Sunday, July 15, 2007


Pitiless annoying person with plastic guitar at club in Manhattan. Sneakers and tatts more cost effective.

Two of the most fabulously irritating things I've been able to count on at the BestBuy in Pasadena are the Guitar Hero console game and the store's greeters.

BestBuy greeters are invariably the most obese and outsized thug the chain can hire, tasked with the job of rushing up to you upon entry to deliver a standardized salutation. The object isn't to put you in a good frame of mine but to discourage you from shoplifting -- if such was your nefarious plan.

Retailers were sold on the idea years ago that the employment of greeters shakes the confidence and breaks the concentration of shoplifters, thus improving the bottom line.

However, the greeter doesn't follow you around the store or park in a place that interferes with browsing the goods.

That function was reserved for the Guitar Hero game, an installation of which was placed near the music department. For well over a year, DD found Guitar Hero and the flies it attracted unavoidable, significantly diminishing the amount of time I was willing to spend in the CD department shopping for new titles. Since I buy a lot of CDs, you'd think record companies, hurting for sales as they are, could have done something about it. It's my extremely well-informed opinion that if you actually like Guitar Hero, you must subconsciously detest guitar rock.

At BestBuy, Guitar Hero in-store players were the doggedly pathetic and inept adult loser or child/teen in-training to be one. While such people might be embarrassed to be caught fake-wailing on a plastic toy in their bedroom, the arrival of Guitar Hero ensured that what should have modestly remained in the privacy of the home wouldn't.

So naturally, the New York Times' SundayStyles section, one carefully designed to search out only the most annoying people in a nation with no shortage of annoying, found a bunch of Guitar Hero players. (And placed them right next to a feature on another really annoying person, the unfortunate looking skin-headed pornstar turned Bible-beater, Rod Fontana/Boyer.)

"Kevin Doyle and Ivan Wine strode to the front of River Gods and picked up the [toy] guitars with the confidence of guys who had played this bar and those instruments many times before," wrote Katie Zezma, fudging the scene a bit for "Virtual Frets, Actual Sweat: The New Karaoke."

"With their wives watching from a nearby table, Mr. Doyle -- a software consultant in a Dewar's Scott T-shirt, and Mr. Wine -- a graphic designer with an unruly goatee and, strapped on the [toy] guitars ..."

"But the two men were not showboating. They were actually concentrating, biting their lips and staring ... at the screen ... When Mr. Doyle and Mr. Wine finished the last riff, the audience whooped and cheered."

"We rocked the song," said one of the nerds.

Sure they did.

For the next few hundred words or so, the Times reporter tries to get the reader to believe there's something groovy going on, not just a variation on a reason to stay away from certain bars where middle-class patrons become distraught if not allowed to sing very badly or do a pantomime of something they've seen on TV.

Playing Guitar Hero, DD could not escape noticing at BestBuy, isn't at all like actually playing the guitar. Playing a musical instruments requires an ear. Guitar Hero doesn't. It takes a variation on computer game click-and-twitch play, your ability rating upward the faster you can do such things according to the system's interior clock.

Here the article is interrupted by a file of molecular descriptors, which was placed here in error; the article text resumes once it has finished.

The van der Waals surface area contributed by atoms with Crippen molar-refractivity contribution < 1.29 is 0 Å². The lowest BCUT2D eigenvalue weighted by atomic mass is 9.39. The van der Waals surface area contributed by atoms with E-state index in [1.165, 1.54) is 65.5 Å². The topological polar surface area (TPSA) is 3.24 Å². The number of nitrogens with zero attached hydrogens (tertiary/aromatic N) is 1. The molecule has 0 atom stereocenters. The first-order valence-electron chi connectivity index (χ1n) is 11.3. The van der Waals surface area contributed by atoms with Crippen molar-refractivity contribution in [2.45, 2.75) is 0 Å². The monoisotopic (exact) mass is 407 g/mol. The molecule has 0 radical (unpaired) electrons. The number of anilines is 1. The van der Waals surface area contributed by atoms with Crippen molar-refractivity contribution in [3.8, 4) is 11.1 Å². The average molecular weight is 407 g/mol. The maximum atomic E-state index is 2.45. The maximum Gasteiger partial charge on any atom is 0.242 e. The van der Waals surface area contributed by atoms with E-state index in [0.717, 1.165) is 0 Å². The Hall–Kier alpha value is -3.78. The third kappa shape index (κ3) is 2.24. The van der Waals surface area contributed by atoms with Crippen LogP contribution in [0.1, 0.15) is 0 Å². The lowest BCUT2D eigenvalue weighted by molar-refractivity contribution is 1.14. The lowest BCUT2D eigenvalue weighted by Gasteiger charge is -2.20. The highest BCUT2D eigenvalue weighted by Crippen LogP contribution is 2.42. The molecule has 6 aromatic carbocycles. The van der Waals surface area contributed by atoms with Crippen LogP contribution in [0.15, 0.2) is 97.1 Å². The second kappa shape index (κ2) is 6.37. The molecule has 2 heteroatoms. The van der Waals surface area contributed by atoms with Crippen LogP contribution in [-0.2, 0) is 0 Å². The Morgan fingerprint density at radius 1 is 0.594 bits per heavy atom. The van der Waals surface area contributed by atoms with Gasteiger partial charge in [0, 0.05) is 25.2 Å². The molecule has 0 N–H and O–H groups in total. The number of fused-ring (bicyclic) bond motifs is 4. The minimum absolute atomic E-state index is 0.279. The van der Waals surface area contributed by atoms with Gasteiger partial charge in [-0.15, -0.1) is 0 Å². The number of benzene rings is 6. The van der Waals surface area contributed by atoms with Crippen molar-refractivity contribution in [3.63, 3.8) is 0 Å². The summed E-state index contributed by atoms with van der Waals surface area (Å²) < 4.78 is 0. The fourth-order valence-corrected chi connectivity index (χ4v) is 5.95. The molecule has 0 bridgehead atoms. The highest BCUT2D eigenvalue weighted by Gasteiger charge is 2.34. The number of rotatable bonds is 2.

Although people who don't do real guitar might not be expected to know it, there's an unduplicatable pleasure one gets from playing an instrument made from a nice piece of wood. Your ears and fingers become a most intimate and emotionally satisfying connection between the instrument and the melodies or noise which must ensue.

In fact, many of the best times which come from the playing of an electric guitar arrive in complete solitude. Even the poorest players will tell you that.

Near the end of the piece, the Times seems to vaguely get this, finding an actual person who plays guitar -- a music student -- to furnish his opinion.

"It's like making love to a rubber doll," said the fellow.

DD thought even that a bit generous.

In terms of pricing, Guitar Hero isn't that much of a bargain compared to actual rock bottom entry-level guitar prices.

With a Guitar Hero bundle going for about eighty dollars, it's just a couple tens more than a guitar made in a slave-labor country on the southeast Asian rim and shipped to the port of Los Angeles in a cardboard box. While these guitars are certainly sh--, they are significantly less sh-- than phony pieces with a few pastel-colored plastic buttons.

(Sidebar: The US and Japan used to make s--- cheap guitars for beginners. I had two. However, labor costs being what they are in civilized countries, the function was outsourced. While you can certainly still buy an American made guitar that is awful -- search pawn shops and eBay -- they are no longer even remotely cheap. Therefore, the need for the US industry to outsource to slave-labor proxies.)

In any case, it is a timeworn tradition that almost everyone starts on a guitar that's a piece of crap. Whether it comes in a cardboard box from BestBuy with an alarm clock-sized practice amp or off a peg at a pawn shop, the investment which gets you into the real game isn't much. Unlike Guitar Hero, it will last a lifetime if you let it.

Gibson SG -- Les Paul Standard model -- like one played by DD. Is the real thing fun? You bet it's fucking fun.

If you enjoyed this post, you'll sure like Rock camp for kids and adults!


Anonymous Anonymous said...

This is hilarious.
My favorite part:

strapped on the [toy] guitars

7:45 PM  

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